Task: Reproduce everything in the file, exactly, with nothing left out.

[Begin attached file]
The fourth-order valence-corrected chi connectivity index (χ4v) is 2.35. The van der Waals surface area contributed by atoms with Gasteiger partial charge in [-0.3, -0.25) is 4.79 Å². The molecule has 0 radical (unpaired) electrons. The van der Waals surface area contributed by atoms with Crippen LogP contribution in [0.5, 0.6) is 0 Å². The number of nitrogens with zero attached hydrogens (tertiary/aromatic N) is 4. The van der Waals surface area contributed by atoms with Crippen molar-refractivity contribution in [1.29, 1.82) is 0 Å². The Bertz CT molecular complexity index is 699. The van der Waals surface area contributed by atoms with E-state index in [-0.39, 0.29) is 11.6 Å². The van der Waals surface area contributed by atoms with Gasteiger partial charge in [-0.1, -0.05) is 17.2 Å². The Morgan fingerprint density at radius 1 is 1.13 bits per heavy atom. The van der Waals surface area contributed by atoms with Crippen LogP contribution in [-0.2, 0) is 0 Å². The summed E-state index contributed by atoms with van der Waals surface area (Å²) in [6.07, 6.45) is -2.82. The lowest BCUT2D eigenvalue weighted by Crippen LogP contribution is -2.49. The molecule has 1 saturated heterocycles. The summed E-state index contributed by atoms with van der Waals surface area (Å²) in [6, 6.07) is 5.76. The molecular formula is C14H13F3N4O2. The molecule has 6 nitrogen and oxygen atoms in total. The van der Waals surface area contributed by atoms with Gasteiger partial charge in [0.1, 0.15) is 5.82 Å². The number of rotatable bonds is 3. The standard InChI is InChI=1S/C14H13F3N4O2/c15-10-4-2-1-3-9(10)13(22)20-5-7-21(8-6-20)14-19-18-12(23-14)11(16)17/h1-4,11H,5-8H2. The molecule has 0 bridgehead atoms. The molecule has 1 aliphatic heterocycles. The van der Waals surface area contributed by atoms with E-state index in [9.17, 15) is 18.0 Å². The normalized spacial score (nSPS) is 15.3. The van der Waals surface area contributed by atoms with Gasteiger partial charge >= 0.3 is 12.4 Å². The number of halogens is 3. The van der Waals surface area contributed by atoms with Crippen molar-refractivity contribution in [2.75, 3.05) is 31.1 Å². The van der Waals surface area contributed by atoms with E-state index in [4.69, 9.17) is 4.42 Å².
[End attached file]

The fourth-order valence-corrected chi connectivity index (χ4v) is 2.35. The van der Waals surface area contributed by atoms with Gasteiger partial charge in [-0.3, -0.25) is 4.79 Å². The molecule has 0 radical (unpaired) electrons. The van der Waals surface area contributed by atoms with Crippen LogP contribution in [0.5, 0.6) is 0 Å². The number of nitrogens with zero attached hydrogens (tertiary/aromatic N) is 4. The van der Waals surface area contributed by atoms with Crippen molar-refractivity contribution in [1.29, 1.82) is 0 Å². The Bertz CT molecular complexity index is 699. The van der Waals surface area contributed by atoms with E-state index in [-0.39, 0.29) is 11.6 Å². The van der Waals surface area contributed by atoms with Gasteiger partial charge in [-0.1, -0.05) is 17.2 Å². The Morgan fingerprint density at radius 1 is 1.13 bits per heavy atom. The van der Waals surface area contributed by atoms with Crippen LogP contribution in [-0.2, 0) is 0 Å². The summed E-state index contributed by atoms with van der Waals surface area (Å²) in [6.07, 6.45) is -2.82. The lowest BCUT2D eigenvalue weighted by Crippen LogP contribution is -2.49. The molecule has 1 saturated heterocycles. The summed E-state index contributed by atoms with van der Waals surface area (Å²) in [6, 6.07) is 5.76. The molecular formula is C14H13F3N4O2. The molecule has 6 nitrogen and oxygen atoms in total. The van der Waals surface area contributed by atoms with Gasteiger partial charge in [0.1, 0.15) is 5.82 Å². The number of rotatable bonds is 3. The standard InChI is InChI=1S/C14H13F3N4O2/c15-10-4-2-1-3-9(10)13(22)20-5-7-21(8-6-20)14-19-18-12(23-14)11(16)17/h1-4,11H,5-8H2. The molecule has 0 bridgehead atoms. The molecule has 1 aliphatic heterocycles. The van der Waals surface area contributed by atoms with E-state index in [9.17, 15) is 18.0 Å². The normalized spacial score (nSPS) is 15.3. The van der Waals surface area contributed by atoms with Gasteiger partial charge >= 0.3 is 12.4 Å². The number of halogens is 3. The van der Waals surface area contributed by atoms with Crippen molar-refractivity contribution in [2.75, 3.05) is 31.1 Å². The van der Waals surface area contributed by atoms with E-state index in [4.69, 9.17) is 4.42 Å².